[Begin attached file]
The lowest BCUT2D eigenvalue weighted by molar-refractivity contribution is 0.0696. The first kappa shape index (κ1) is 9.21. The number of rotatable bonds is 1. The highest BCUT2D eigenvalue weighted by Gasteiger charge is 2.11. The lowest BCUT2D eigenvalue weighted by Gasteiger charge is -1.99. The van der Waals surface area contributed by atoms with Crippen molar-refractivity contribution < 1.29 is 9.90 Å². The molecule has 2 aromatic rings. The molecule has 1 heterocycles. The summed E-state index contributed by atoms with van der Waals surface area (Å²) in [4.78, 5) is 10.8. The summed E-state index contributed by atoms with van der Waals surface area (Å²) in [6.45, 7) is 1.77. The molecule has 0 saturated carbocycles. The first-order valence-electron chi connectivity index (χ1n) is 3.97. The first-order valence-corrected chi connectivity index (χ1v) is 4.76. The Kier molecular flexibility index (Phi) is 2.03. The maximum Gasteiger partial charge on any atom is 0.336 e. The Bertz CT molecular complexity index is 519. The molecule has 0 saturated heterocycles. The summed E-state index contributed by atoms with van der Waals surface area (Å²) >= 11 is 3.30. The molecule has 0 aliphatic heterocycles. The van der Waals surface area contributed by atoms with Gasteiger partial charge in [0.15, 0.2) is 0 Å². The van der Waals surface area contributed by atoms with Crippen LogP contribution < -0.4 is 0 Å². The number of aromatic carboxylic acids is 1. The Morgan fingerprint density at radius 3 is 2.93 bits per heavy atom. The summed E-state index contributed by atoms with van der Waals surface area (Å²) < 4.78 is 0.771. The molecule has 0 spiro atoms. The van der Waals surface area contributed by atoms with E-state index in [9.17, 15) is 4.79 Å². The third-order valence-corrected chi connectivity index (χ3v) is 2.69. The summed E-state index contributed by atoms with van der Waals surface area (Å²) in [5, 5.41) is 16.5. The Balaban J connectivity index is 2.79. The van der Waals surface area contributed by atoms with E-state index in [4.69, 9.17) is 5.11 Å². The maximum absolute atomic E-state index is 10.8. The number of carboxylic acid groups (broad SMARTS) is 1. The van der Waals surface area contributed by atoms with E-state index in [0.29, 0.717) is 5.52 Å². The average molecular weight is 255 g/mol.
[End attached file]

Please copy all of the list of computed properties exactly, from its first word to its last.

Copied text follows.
The lowest BCUT2D eigenvalue weighted by molar-refractivity contribution is 0.0696. The first kappa shape index (κ1) is 9.21. The number of rotatable bonds is 1. The highest BCUT2D eigenvalue weighted by Gasteiger charge is 2.11. The lowest BCUT2D eigenvalue weighted by Gasteiger charge is -1.99. The van der Waals surface area contributed by atoms with Crippen molar-refractivity contribution < 1.29 is 9.90 Å². The molecule has 2 aromatic rings. The molecule has 1 heterocycles. The summed E-state index contributed by atoms with van der Waals surface area (Å²) in [4.78, 5) is 10.8. The summed E-state index contributed by atoms with van der Waals surface area (Å²) in [6.45, 7) is 1.77. The molecule has 0 saturated carbocycles. The first-order valence-electron chi connectivity index (χ1n) is 3.97. The first-order valence-corrected chi connectivity index (χ1v) is 4.76. The Kier molecular flexibility index (Phi) is 2.03. The maximum Gasteiger partial charge on any atom is 0.336 e. The Bertz CT molecular complexity index is 519. The molecule has 0 saturated heterocycles. The summed E-state index contributed by atoms with van der Waals surface area (Å²) >= 11 is 3.30. The molecule has 0 aliphatic heterocycles. The van der Waals surface area contributed by atoms with Gasteiger partial charge in [0.15, 0.2) is 0 Å². The van der Waals surface area contributed by atoms with Crippen LogP contribution < -0.4 is 0 Å². The number of aromatic carboxylic acids is 1. The Morgan fingerprint density at radius 3 is 2.93 bits per heavy atom. The summed E-state index contributed by atoms with van der Waals surface area (Å²) < 4.78 is 0.771. The molecule has 0 spiro atoms. The van der Waals surface area contributed by atoms with E-state index in [9.17, 15) is 4.79 Å². The third-order valence-corrected chi connectivity index (χ3v) is 2.69. The summed E-state index contributed by atoms with van der Waals surface area (Å²) in [5, 5.41) is 16.5. The Balaban J connectivity index is 2.79. The van der Waals surface area contributed by atoms with E-state index in [4.69, 9.17) is 5.11 Å². The maximum absolute atomic E-state index is 10.8. The number of carboxylic acid groups (broad SMARTS) is 1. The van der Waals surface area contributed by atoms with E-state index in [0.29, 0.717) is 5.52 Å². The average molecular weight is 255 g/mol.